The piece, We’re Not Out of the Woods Yet, 1990 was an important turning point for me. It brought together in one work a set of what seemed up to that point to be diverse interests and allowed me to see that they could be one. The work wove together my activity and practice as an artist and my undergraduate background in history. This work was to be a harbinger of work to come, work that moved away from a “meta” critique of art engaged in historical discourse and into a practice that became more direct and personal, while at the same time maintaining a critical discourse with history and with feminism.
In a funny way, Kiefer brought together similar threads in his work, but his work evoked suspicion in me, and retrospectively that suspicion seems more and more warranted. His bombast, both with respect to the scale of his work and the claims he made for it and his alignment with extraordinary privilege is hard to reconcile with his purported motivations. Heroizing alone is a suspicious activity. I don’t want to paint a simplistic portrait of Kiefer or reduce him to a cipher. His position in the art world is complicated and his work has been discussed critically by many serious scholars over the years but I don’t believe that form is entirely separable from content and it is form that ultimately belies Kiefer’s claims.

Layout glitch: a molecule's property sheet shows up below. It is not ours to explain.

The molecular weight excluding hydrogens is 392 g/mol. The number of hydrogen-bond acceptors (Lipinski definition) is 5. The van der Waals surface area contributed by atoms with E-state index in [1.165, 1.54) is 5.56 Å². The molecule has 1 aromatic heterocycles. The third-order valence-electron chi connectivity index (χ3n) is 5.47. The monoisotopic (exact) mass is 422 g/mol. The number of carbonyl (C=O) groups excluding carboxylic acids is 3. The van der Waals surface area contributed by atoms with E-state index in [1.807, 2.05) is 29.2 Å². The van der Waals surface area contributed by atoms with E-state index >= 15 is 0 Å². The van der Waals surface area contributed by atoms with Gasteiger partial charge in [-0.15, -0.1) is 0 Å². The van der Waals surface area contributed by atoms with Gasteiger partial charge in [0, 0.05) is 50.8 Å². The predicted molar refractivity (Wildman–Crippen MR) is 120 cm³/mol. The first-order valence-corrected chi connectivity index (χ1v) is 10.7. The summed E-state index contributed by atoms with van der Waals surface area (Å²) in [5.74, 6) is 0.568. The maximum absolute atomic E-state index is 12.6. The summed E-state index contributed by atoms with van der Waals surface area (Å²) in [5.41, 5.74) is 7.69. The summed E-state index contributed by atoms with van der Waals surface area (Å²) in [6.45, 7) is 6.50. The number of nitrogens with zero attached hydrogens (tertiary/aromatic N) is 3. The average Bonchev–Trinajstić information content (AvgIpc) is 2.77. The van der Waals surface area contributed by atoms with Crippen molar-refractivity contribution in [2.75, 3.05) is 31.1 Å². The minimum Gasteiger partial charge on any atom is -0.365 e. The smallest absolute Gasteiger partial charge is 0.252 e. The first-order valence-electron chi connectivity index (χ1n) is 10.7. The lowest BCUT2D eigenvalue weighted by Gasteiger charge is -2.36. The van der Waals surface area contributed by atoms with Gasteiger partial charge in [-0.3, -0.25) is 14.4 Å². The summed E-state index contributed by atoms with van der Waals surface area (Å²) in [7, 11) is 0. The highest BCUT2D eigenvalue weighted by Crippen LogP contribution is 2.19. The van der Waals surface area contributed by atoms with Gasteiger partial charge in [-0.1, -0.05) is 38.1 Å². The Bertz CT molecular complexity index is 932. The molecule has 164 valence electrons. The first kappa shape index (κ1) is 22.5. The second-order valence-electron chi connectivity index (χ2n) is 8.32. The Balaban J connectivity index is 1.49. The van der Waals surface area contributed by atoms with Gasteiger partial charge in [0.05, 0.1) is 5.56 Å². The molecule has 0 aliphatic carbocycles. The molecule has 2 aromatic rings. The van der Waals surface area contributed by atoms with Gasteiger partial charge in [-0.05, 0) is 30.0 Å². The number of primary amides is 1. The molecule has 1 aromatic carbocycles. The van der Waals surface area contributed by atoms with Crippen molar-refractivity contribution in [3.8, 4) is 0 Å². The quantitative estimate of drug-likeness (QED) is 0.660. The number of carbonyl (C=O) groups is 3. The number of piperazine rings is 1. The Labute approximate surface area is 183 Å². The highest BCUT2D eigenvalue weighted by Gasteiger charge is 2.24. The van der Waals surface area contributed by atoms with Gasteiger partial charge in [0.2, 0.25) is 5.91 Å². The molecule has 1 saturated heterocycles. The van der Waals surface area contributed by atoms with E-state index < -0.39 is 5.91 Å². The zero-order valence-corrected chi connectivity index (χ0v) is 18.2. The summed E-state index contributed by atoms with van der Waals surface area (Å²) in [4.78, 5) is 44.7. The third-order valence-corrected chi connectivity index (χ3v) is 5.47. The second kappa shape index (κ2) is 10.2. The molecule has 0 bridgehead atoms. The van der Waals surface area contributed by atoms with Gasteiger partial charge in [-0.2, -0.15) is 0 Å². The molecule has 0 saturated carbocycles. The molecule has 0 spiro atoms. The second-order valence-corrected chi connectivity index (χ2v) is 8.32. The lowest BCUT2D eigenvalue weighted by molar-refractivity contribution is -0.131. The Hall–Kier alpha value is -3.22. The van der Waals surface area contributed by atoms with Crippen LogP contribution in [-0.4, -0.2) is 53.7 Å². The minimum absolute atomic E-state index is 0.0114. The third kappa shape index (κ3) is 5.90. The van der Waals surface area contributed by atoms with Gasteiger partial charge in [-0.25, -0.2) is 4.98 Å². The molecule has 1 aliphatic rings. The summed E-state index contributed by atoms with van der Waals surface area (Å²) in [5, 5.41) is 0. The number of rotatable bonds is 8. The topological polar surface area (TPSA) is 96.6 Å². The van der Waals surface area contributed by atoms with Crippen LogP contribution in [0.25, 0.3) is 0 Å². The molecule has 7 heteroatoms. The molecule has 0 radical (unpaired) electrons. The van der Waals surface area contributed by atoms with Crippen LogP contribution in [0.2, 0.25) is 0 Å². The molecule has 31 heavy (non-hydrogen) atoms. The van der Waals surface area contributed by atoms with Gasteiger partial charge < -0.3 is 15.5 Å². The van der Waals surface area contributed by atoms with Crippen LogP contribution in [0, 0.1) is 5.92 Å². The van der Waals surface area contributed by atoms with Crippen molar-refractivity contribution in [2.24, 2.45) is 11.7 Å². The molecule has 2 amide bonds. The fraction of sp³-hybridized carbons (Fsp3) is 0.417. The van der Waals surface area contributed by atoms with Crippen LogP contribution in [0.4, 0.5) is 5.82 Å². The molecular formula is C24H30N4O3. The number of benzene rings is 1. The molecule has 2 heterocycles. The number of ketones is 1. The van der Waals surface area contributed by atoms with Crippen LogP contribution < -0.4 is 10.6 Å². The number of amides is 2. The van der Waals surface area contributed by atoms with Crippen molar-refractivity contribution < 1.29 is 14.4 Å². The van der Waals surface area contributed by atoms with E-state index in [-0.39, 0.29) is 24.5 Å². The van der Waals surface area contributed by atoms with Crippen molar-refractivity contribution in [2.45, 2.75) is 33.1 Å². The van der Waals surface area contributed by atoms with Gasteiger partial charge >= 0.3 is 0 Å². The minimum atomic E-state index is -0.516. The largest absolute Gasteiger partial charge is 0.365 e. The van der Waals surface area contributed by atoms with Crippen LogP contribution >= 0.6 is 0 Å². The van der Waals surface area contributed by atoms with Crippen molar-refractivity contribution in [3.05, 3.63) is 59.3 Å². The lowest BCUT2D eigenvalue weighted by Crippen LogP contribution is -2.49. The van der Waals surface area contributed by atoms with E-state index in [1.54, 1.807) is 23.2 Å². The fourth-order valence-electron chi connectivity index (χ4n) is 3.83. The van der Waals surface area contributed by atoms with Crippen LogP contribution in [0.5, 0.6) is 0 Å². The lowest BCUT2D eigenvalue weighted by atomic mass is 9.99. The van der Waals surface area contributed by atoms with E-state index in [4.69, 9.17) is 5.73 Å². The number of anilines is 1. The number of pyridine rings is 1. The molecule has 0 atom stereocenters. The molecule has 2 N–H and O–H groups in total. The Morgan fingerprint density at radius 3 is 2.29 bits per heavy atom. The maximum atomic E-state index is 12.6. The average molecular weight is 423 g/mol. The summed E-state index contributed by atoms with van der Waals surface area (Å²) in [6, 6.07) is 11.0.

We’re Not Out of the Woods Yet was exhibited in 1992 at the Jewish Museum in New York in an exhibition called Bridges and Boundaries; African Americans and American Jews. The exhibition was an examination of the relationship between African Americans and American Jews and it was a moving and thoughtful exploration that I felt proud to be included in. There were various sections to the show and the room of contemporary visual art was named We’re Not Out of the Woods Yet, a special honor, since it included the work of artists for whom I have great respect, notably Adrian Piper and David Hammons. From there the work was included in dozens of exhibitions and reviewed many times. It began to feel like my trademark.